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A Wealth of Natural History Information Gleaned from the Matses Indians of Northeastern Peru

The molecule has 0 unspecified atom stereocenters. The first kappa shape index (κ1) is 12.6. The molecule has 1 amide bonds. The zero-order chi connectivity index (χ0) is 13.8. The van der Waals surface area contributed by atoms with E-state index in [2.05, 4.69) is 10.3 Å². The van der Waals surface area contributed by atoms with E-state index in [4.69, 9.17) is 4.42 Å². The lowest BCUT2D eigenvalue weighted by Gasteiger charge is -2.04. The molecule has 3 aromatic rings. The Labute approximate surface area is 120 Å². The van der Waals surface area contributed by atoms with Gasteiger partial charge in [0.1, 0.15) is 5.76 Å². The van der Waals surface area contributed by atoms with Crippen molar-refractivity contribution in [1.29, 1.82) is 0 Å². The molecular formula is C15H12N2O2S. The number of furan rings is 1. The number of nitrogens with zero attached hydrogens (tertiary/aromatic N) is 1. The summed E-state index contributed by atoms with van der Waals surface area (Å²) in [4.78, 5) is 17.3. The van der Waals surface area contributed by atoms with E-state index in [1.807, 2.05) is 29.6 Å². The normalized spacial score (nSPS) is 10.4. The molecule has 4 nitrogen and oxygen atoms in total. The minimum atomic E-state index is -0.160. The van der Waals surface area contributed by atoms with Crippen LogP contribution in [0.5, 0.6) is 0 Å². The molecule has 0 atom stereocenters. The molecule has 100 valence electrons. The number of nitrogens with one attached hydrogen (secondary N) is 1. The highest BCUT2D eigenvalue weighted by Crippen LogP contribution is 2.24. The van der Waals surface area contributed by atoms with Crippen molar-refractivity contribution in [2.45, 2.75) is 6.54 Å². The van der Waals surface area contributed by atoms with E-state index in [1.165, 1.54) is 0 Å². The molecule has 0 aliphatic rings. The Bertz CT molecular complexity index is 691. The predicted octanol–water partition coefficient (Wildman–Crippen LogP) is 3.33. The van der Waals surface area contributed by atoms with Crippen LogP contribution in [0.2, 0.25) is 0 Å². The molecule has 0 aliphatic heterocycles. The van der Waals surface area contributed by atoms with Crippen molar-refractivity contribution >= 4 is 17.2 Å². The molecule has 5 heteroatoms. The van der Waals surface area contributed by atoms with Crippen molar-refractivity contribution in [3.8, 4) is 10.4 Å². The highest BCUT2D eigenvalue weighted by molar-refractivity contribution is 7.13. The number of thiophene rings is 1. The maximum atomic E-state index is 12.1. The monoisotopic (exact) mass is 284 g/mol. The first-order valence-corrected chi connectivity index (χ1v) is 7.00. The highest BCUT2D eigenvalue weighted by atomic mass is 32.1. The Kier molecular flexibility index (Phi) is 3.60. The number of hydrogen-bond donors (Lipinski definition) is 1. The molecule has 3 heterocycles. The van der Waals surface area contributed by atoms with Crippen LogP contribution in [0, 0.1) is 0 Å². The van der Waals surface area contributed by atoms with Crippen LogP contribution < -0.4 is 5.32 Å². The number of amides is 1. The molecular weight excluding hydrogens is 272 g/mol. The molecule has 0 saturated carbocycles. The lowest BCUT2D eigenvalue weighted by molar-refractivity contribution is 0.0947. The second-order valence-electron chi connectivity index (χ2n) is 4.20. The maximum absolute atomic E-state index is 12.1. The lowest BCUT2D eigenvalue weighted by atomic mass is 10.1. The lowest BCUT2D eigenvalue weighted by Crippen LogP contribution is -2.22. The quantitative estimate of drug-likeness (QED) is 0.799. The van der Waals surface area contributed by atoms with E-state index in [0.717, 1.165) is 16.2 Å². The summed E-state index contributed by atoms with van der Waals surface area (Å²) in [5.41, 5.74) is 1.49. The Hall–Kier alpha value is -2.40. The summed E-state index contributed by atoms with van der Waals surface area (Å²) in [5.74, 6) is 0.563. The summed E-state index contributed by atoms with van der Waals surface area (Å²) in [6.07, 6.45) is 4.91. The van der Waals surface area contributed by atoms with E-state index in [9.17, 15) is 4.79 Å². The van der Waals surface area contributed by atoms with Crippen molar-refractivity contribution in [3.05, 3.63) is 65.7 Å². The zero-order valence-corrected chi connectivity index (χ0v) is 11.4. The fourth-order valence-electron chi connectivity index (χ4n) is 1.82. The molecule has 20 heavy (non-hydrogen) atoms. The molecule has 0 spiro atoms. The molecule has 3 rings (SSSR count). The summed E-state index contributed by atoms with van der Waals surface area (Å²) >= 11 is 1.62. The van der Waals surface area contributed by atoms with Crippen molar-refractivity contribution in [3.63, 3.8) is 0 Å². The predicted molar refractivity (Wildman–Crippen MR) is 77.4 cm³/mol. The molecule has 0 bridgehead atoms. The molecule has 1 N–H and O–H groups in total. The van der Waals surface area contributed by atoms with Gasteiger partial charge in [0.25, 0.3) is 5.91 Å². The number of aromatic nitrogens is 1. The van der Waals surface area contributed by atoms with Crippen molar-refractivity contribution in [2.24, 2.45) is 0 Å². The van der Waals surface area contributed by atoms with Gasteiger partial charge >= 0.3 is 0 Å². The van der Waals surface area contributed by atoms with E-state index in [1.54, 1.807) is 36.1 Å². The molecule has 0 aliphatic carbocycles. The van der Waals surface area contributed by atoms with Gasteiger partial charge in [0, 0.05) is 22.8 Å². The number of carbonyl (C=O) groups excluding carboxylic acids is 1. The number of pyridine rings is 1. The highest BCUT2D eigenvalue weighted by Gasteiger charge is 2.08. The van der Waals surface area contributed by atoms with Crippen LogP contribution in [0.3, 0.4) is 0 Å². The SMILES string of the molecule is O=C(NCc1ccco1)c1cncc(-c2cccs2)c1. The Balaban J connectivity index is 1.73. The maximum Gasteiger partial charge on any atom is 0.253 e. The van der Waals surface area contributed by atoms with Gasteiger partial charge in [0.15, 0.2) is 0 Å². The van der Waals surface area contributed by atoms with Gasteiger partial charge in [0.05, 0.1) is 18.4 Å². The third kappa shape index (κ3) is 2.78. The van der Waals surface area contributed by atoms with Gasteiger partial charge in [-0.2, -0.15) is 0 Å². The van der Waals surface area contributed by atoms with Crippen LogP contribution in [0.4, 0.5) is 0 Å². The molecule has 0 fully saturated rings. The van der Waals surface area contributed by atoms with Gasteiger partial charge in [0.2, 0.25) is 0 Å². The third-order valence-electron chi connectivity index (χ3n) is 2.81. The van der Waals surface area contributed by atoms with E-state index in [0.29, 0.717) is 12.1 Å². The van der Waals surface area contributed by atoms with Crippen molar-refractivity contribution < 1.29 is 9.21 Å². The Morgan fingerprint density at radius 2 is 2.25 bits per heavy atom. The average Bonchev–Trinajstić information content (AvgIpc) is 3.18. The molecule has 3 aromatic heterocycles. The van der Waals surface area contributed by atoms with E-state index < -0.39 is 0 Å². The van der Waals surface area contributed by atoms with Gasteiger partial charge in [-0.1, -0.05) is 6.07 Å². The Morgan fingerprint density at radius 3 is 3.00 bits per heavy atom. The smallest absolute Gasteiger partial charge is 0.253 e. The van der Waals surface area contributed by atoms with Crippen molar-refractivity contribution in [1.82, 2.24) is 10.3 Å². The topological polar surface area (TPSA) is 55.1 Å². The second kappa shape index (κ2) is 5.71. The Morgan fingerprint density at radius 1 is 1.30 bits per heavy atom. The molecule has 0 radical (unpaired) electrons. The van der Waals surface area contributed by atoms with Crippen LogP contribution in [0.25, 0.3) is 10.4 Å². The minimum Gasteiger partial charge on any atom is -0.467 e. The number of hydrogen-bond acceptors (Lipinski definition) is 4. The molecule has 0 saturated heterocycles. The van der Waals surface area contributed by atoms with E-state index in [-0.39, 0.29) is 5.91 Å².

New research has uncovered an untapped cache of data about the natural history of Amazonian mammals: the traditional knowledge of indigenous people like the Matses Indians of northeastern Peru. In a Bulletin of the American Museum of Natural History published recently, mammalogist Robert Voss and linguist David Fleck, both of the American Museum of Natural History, validate local knowledge—ethnomammalogy—by directly comparing data gleaned from interviews with Matses hunters with the scientific literature. The high correlation between the two bodies of knowledge suggests that ethnomammalogy is a valid source of information for understudied species. This study is also the first systematic inventory of mammals in the remote rainforest between the Yavarí and Ucayali rivers in northeastern Peru.

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